A masterpiece amazingly ahead of its time, this quietly erotic, melancholic drama observes the tensions between a married woman and her ex-lover. Set in a secluded, run-down house, the film is a psychological exploration of the female protagonist Zhou Yuwen and her intricate relationships with her sickly husband, Dai Liyan, and her former lover, Zhang Zhichen, a doctor who unexpectedly comes for a visit. Communist historiography censured the film for its petit-bourgeois “decadence,” its ideological “backwardness” and its alleged “narcotic effect” on the audience at a time of war. Since the 1980s, however, it has been critically acclaimed as the best Chinese film of all time and a classic example of “Eastern” cinema. —Film Society of Lincoln Center
Born in Shanghai, China, Fei Mu is considered by many to be one of the major film directors prior to the Communist takeover in 1949. Known for his artistic style and costume dramas, Fei made his first film, 1933’s Night in the City (produced by the Lianhua Film Company), at the young age of 27, and he was met with both critical and popular acclaim (the film, unfortunately, is now lost). Continuing to make films with Lianhua, Fei directed films throughout the 1930s and became a major talent in the industry, with films like 1936’s Blood on Wolf Mountain (often seen as an allegory on the war with Japan) and 1935’s Song of China, a glorification of traditional values that was part of the New Life Movement. Later, Song of China became one of the few films that had a limited release in the United States.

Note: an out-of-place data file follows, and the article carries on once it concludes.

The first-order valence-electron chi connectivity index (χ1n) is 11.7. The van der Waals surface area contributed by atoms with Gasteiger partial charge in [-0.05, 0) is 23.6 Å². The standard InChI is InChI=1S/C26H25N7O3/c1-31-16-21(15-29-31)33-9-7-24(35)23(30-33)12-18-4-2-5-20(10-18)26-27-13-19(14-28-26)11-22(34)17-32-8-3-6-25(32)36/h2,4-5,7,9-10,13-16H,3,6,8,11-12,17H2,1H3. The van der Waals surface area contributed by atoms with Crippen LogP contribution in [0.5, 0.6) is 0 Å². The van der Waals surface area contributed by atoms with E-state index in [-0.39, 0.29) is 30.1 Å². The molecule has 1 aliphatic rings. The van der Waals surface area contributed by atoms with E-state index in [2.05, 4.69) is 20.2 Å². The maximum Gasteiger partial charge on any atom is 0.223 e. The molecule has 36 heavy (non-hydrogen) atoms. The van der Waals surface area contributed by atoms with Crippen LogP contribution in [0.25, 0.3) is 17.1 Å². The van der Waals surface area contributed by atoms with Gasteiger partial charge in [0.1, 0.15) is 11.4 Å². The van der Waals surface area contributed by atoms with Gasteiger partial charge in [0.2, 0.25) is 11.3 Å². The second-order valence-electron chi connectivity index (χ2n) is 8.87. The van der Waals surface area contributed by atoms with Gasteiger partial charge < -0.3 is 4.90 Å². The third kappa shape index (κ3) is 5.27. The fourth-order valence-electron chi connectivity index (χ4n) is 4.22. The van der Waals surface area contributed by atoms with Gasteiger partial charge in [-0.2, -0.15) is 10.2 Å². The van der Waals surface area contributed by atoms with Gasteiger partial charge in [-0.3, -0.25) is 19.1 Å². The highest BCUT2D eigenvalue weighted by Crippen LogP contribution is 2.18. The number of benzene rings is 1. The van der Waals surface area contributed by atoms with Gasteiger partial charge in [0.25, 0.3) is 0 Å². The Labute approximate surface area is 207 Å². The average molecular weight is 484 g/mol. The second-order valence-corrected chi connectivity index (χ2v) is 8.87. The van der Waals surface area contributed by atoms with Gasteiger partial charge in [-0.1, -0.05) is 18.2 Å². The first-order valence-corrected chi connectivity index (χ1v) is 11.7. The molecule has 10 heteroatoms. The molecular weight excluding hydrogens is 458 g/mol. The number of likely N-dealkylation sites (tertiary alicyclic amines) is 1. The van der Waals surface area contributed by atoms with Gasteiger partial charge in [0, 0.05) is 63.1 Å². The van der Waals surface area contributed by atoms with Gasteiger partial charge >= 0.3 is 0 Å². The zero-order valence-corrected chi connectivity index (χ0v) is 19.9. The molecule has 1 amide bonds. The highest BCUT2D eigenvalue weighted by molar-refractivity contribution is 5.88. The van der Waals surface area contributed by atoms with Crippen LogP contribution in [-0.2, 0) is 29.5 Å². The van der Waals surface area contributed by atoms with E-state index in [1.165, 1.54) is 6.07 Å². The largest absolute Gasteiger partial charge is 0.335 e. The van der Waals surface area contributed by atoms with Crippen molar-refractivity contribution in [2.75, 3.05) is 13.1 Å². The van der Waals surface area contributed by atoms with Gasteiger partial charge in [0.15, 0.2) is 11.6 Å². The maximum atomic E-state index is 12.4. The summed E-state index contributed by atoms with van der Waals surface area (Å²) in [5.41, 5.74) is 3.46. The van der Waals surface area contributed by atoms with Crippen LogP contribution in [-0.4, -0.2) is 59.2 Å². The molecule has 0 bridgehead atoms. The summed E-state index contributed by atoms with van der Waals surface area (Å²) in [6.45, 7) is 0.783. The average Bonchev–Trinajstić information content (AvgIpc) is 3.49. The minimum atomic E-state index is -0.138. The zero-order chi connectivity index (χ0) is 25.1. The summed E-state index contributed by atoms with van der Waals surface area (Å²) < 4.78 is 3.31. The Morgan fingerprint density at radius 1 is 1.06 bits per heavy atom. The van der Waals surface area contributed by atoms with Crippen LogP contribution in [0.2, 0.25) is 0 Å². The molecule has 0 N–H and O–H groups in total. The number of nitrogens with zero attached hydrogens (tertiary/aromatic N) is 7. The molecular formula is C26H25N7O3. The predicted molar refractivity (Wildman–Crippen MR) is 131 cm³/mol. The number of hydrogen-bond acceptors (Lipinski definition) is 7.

Fei’s legacy as one of China’s greatest directors was sealed with his 1948 influential masterpiece Spring in a Small Town about a love triangle in post-war China (it was later remade… read more
Long suppressed by the Communist regime which came to power in China the year after its release, this beautiful film is now considered to be one of the classics of Chinese cinema. The lovely lyrical direction by Fei Mu shows excellent technique, especially his use of a delicately gliding camera which reminded me of Mizoguchi at his best. The love triangle story avoids any unnecessary melodrama and is subtly handled..
This is definitely one of those select few films where just about 5 or so minutes into it I was in love with the film, which only increased as it progressed. Felt like witnessing poetry in film form. Really deserves all the acclaim it gets.
in the three short years between the end of Japanese occupation and the birth of the PRC, we see, in Chinese cinema, various efforts to make sense of the past and prepare for an uncertain future. one… read review